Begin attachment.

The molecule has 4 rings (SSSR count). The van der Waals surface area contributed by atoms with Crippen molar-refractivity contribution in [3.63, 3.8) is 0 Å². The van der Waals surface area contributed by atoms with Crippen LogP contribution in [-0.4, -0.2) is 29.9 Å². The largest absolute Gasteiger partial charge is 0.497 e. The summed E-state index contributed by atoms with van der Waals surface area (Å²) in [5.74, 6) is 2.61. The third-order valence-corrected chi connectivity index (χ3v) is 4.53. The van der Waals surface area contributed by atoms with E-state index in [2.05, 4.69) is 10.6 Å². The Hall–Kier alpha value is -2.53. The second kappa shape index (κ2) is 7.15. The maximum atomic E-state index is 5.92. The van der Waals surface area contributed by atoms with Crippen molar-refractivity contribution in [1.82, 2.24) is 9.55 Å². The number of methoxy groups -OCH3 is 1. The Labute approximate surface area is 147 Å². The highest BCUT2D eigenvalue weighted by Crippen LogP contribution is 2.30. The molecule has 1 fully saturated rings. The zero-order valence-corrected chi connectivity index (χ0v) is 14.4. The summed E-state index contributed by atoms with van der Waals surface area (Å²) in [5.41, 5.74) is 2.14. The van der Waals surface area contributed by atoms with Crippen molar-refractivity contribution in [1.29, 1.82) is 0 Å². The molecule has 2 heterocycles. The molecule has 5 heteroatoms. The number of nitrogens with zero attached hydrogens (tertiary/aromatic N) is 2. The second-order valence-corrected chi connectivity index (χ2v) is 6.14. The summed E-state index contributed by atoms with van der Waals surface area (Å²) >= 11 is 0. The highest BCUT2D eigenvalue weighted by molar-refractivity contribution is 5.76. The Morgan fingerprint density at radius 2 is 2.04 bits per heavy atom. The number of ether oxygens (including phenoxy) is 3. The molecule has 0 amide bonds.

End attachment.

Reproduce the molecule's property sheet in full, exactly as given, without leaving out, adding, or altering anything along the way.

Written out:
The molecule has 4 rings (SSSR count). The van der Waals surface area contributed by atoms with Crippen molar-refractivity contribution in [3.63, 3.8) is 0 Å². The van der Waals surface area contributed by atoms with Crippen LogP contribution in [-0.4, -0.2) is 29.9 Å². The largest absolute Gasteiger partial charge is 0.497 e. The summed E-state index contributed by atoms with van der Waals surface area (Å²) in [5.74, 6) is 2.61. The third-order valence-corrected chi connectivity index (χ3v) is 4.53. The van der Waals surface area contributed by atoms with E-state index in [2.05, 4.69) is 10.6 Å². The Hall–Kier alpha value is -2.53. The second kappa shape index (κ2) is 7.15. The maximum atomic E-state index is 5.92. The van der Waals surface area contributed by atoms with Crippen molar-refractivity contribution in [1.82, 2.24) is 9.55 Å². The number of methoxy groups -OCH3 is 1. The Labute approximate surface area is 147 Å². The highest BCUT2D eigenvalue weighted by Crippen LogP contribution is 2.30. The molecule has 1 fully saturated rings. The zero-order valence-corrected chi connectivity index (χ0v) is 14.4. The summed E-state index contributed by atoms with van der Waals surface area (Å²) in [5.41, 5.74) is 2.14. The van der Waals surface area contributed by atoms with Crippen molar-refractivity contribution in [1.29, 1.82) is 0 Å². The molecule has 2 heterocycles. The molecule has 5 heteroatoms. The number of nitrogens with zero attached hydrogens (tertiary/aromatic N) is 2. The second-order valence-corrected chi connectivity index (χ2v) is 6.14. The summed E-state index contributed by atoms with van der Waals surface area (Å²) >= 11 is 0. The highest BCUT2D eigenvalue weighted by molar-refractivity contribution is 5.76. The Morgan fingerprint density at radius 2 is 2.04 bits per heavy atom. The number of ether oxygens (including phenoxy) is 3. The molecule has 0 amide bonds.